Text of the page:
The movement to bring tropical forests into the home has appeared among young people in big cities for more than a year. “The rainforest style simulates the layout and layers of the Amazon jungle and mixes many trees, including tall, mid-range, low-lying trees, creepers, shrubs, drooping trees; various types of forest ropes, seaweeds, etc. moss…”, said Mr. The Vuong, founder of a landscape construction unit in Ho Chi Minh City.

There are many different styles of indoor plants such as koi ponds, Japanese gardens, semi-terrain tanks… Despite its new appearance, the tropical forest style is popular with many people and accounts for about 20% of the work Mr. Vuong has done.

Of the dozens of tropical forests that have been built in the past year, Mr. Vuong has spent the most time on a project that is about to be completed on Kim Cuong Island, District 2. Looking at the photos and videos, everyone thinks this is a good cafe. office, but is actually a private house. The owner has made a forest 12 meters long, over 6 meters high in the corridors of his two apartments. The garden uses hundreds of different species of trees, with many layers, many layers, giving a deep feeling. The cost for the tree alone is several hundred million dongs.

Architect Nguyen Ba Thieu, Ho Chi Minh City, said that the rising real estate market makes owning an outdoor garden too much for many people. While because of the impact of the pandemic, people stay at home more, and care more about living space, so they have brought green areas into the house. On average, Mr. Thieu receives about 10 projects in the style of rainforest every year.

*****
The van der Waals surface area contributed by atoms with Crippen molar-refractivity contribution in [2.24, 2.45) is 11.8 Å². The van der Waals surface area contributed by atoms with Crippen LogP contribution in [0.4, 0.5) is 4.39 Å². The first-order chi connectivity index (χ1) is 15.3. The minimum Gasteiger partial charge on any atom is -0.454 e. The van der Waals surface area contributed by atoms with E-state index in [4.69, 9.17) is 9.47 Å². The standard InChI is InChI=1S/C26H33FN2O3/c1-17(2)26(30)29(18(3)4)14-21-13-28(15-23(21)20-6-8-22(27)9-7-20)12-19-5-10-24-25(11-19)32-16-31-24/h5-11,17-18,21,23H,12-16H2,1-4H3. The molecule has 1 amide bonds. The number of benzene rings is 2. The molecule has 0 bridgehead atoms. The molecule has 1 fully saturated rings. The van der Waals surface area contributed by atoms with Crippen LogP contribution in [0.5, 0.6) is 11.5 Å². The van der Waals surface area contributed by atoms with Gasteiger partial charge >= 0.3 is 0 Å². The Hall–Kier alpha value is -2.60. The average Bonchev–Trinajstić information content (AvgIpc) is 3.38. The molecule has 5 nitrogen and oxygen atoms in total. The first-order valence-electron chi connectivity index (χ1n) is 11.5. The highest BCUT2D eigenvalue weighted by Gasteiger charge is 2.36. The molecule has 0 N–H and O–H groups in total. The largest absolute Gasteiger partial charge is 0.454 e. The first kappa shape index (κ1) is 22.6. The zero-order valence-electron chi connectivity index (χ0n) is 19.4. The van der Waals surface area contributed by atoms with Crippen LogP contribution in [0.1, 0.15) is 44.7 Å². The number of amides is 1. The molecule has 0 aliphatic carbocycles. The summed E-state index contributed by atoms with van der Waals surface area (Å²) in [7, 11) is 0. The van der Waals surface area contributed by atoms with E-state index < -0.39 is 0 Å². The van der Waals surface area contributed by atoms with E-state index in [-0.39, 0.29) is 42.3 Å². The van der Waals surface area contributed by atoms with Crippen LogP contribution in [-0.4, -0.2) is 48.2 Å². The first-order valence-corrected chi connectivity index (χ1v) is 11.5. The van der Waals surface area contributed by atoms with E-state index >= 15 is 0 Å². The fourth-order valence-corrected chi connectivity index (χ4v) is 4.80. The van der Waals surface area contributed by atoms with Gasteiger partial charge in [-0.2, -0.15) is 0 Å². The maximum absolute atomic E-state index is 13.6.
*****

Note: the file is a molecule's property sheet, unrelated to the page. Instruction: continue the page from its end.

A tropical forest-style garden often uses ornamental plants , South American pineapples, combined with other types of moss, orchids, or ferns in Vietnam, which is also very beautiful and cost-effective.

“A garden of 20-30 m2, if using popular trees, it costs about 40 million VND, but if you use exotic plants, the cost will increase to infinity,” said Thieu.

The tropical forest is more than ten meters long, 6 meters high, created between the aisles of two apartments in District 2. Photo: The Vuong

Existing house designs tend to create a few green accents in the house, especially ornamental plants that do not need too much light, which will bring clean green space, purify the air, and decorate beautifully and luxuriously. for furniture. “This is and will be the trend of the future when people want to bring nature into the living space as much as possible,” said architect Thieu.

He added, that modern science has proven indoor plants are like natural air purifiers. During the day, trees produce additional oxygen and reduce toxic gases such as CO2, CO, and natural toxins such as benzene and formaldehyde… Some plants help us to reduce our exposure to electromagnetic radiation, even during the day. even in the bedroom.

As nature lovers, the reason why Mr. Tue Tri, Dinh Han, Tran Loi, and Phat Will make indoor forests is also because they use the same ornamental species – most of which are bred by humans. tissue culture in large numbers. For them, playing with ornamental plants is also a way to protect nature, to avoid exploitation and deforestation of some other ornamental plants.

See more photos of indoor forests: